The complexity and authenticity of Africa

I lecture at several universities in the Czech Republic and abroad, and teach multiple courses that are related to Africa in one way or another (for instance, at UNYP I teach African Politics and Society). People frequently ask me “why Africa?” and this complex question requires a complex response. I believe that as human beings, we should be interested in what is going on in the world around us as a matter of principle. We are never truly isolated from the rest of the planet, but we interact with diversity and humanity on a daily basis, even if indirectly. 

However, while we are citizens of the world, it is natural to have a particular interest in what directly surrounds us. I am a Central European, and so it is to be expected that I am interested in the regions surrounding Europe (including Africa and the Middle East). These are the regions that directly and indirectly influence our daily lives and the way we think of the outside world, whether we are talking about the migration crisis, terrorism, globalization or EU foreign policy. As a researcher, I am constantly struck by the immense discrepancy between the way that Africa is portrayed (for instance by the mainstream media) and the reality. Everybody who has ever spent significant time anywhere in an African country (in this instance, it does not matter which one) will recognize this contrast between the lived reality and the stereotypes from the Global North.

On a personal level, to me Africa, and Ethiopia in particular, is a place of possibility. Every day, there is an opportunity to explore and learn new things (about the culture, human interaction, the way society works) and to encounter some of the most interesting and genuine people I have ever met. My interest in modern and contemporary history and politics, and the general social and political dynamics in Ethiopia, has brought me into contact with a diverse range of people. For example, I have been inspired by meeting people who have been imprisoned in conditions beyond our imagination, but who still have an enormous amount of positive energy.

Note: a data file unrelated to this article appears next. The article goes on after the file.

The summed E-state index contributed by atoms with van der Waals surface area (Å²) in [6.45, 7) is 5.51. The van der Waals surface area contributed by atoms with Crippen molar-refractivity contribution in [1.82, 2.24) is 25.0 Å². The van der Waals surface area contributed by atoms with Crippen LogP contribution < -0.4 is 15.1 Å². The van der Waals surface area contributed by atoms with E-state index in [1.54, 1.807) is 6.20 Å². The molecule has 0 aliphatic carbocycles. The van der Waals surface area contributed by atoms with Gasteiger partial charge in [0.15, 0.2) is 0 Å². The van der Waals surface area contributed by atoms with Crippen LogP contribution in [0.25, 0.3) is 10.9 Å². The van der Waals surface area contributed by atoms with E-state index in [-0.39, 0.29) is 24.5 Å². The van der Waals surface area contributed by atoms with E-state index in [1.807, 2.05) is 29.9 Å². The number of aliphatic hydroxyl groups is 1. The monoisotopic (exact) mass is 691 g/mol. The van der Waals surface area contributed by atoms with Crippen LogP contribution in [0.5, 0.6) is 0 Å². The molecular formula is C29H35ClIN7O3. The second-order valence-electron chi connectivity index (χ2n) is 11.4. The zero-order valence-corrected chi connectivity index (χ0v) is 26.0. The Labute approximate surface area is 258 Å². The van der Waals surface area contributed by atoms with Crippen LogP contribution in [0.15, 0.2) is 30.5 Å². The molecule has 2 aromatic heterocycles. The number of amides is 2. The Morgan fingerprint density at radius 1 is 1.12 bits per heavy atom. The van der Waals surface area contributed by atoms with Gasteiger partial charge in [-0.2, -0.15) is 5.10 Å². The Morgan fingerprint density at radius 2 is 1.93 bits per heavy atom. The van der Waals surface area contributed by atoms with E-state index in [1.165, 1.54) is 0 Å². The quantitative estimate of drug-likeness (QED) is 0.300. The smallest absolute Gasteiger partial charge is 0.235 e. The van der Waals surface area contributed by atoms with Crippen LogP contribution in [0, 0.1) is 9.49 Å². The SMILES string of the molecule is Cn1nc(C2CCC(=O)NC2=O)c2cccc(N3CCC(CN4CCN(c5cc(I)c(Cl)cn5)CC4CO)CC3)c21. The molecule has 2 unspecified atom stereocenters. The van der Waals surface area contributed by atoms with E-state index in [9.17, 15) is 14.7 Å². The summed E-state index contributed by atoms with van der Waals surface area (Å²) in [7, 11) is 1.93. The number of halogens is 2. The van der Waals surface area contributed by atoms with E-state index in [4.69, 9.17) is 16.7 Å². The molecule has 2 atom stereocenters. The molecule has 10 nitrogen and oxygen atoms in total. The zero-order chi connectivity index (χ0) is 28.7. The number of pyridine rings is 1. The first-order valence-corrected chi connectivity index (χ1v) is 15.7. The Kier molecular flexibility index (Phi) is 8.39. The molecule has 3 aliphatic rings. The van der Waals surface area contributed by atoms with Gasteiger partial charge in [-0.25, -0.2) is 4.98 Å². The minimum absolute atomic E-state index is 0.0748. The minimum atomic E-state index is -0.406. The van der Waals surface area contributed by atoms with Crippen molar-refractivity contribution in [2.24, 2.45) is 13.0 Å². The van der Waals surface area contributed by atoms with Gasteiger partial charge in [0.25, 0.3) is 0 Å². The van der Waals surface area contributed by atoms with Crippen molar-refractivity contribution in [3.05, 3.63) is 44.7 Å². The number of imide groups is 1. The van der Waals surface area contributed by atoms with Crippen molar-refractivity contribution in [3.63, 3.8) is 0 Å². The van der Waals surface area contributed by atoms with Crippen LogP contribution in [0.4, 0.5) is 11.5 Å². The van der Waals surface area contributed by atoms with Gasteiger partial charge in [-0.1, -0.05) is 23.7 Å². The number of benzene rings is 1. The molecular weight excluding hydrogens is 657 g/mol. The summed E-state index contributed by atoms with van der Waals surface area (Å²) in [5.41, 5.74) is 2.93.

It is important not to idealize Africa. However, to me the various African nations exemplify hospitality, authenticity, and the realization that so many of the problems we deal with in Europe are relatively trivial. Over the years, I have met many Europeans who decided to exchange their comfortable lives in Europe for a more “authentic” African reality. Quite a few people mention leaving their pre-planned, money- and profit-driven lives for a life where time has a different dimension, and where social bonds have broader and deeper meaning and value. Travelling and living in Africa is for people who are able and willing to see the world in its complexity, not as a “black-and-white” world in which everything is “clear” and “understandable”. Those who have the resilience and flexibility to do this this will gain new insights from the multiple layers of daily life in a country such as Ethiopia. 

As an instructor, nothing can be more rewarding for me than inspiring a student to explore Africa for themselves, no matter what they intend to settle on as their career path.  Ultimately, the exploration of “the other” is at the same time the exploration of one’s self. And that is what matters in life, no matter what people eventually do as their professional job. Travelling and “exploring” the world, hand in hand with the ability to speak different languages, understand multiple layers of cultural relativism, and see the world in its complexity, are the greatest advantages that people can have when entering the job market. Based on my personal experience as a researcher, instructor and human being, Africa is the best place to start this process.

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